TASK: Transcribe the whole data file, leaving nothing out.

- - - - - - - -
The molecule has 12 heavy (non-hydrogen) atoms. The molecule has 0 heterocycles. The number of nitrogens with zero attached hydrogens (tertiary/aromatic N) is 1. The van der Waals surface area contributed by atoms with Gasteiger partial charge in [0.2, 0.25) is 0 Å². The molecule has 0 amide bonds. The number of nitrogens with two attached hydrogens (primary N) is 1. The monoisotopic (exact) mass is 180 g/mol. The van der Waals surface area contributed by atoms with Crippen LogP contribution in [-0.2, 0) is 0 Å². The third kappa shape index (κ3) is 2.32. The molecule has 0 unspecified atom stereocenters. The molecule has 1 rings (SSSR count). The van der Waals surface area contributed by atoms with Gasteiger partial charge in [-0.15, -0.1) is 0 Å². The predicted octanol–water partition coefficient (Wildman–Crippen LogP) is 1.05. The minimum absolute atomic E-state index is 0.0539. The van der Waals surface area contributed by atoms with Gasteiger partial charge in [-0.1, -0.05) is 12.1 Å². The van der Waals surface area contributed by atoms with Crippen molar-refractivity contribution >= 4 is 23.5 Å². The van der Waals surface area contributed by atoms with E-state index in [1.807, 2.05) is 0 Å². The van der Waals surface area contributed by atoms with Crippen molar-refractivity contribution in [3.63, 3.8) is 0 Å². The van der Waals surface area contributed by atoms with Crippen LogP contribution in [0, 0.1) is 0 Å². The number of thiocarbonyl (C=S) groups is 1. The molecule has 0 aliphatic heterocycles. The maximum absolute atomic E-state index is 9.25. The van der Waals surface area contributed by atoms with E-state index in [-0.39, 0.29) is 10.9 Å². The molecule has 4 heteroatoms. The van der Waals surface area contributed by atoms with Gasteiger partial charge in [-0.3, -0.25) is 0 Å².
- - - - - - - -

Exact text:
The molecule has 12 heavy (non-hydrogen) atoms. The molecule has 0 heterocycles. The number of nitrogens with zero attached hydrogens (tertiary/aromatic N) is 1. The van der Waals surface area contributed by atoms with Gasteiger partial charge in [0.2, 0.25) is 0 Å². The molecule has 0 amide bonds. The number of nitrogens with two attached hydrogens (primary N) is 1. The monoisotopic (exact) mass is 180 g/mol. The van der Waals surface area contributed by atoms with Crippen LogP contribution in [-0.2, 0) is 0 Å². The third kappa shape index (κ3) is 2.32. The molecule has 0 unspecified atom stereocenters. The molecule has 1 rings (SSSR count). The van der Waals surface area contributed by atoms with Gasteiger partial charge in [-0.15, -0.1) is 0 Å². The predicted octanol–water partition coefficient (Wildman–Crippen LogP) is 1.05. The minimum absolute atomic E-state index is 0.0539. The van der Waals surface area contributed by atoms with Gasteiger partial charge in [-0.1, -0.05) is 12.1 Å². The van der Waals surface area contributed by atoms with Crippen molar-refractivity contribution >= 4 is 23.5 Å². The van der Waals surface area contributed by atoms with E-state index in [1.807, 2.05) is 0 Å². The van der Waals surface area contributed by atoms with Crippen molar-refractivity contribution in [3.63, 3.8) is 0 Å². The van der Waals surface area contributed by atoms with Crippen LogP contribution in [0, 0.1) is 0 Å². The number of thiocarbonyl (C=S) groups is 1. The molecule has 0 aliphatic heterocycles. The maximum absolute atomic E-state index is 9.25. The van der Waals surface area contributed by atoms with E-state index in [-0.39, 0.29) is 10.9 Å². The molecule has 4 heteroatoms. The van der Waals surface area contributed by atoms with Gasteiger partial charge in [-0.3, -0.25) is 0 Å².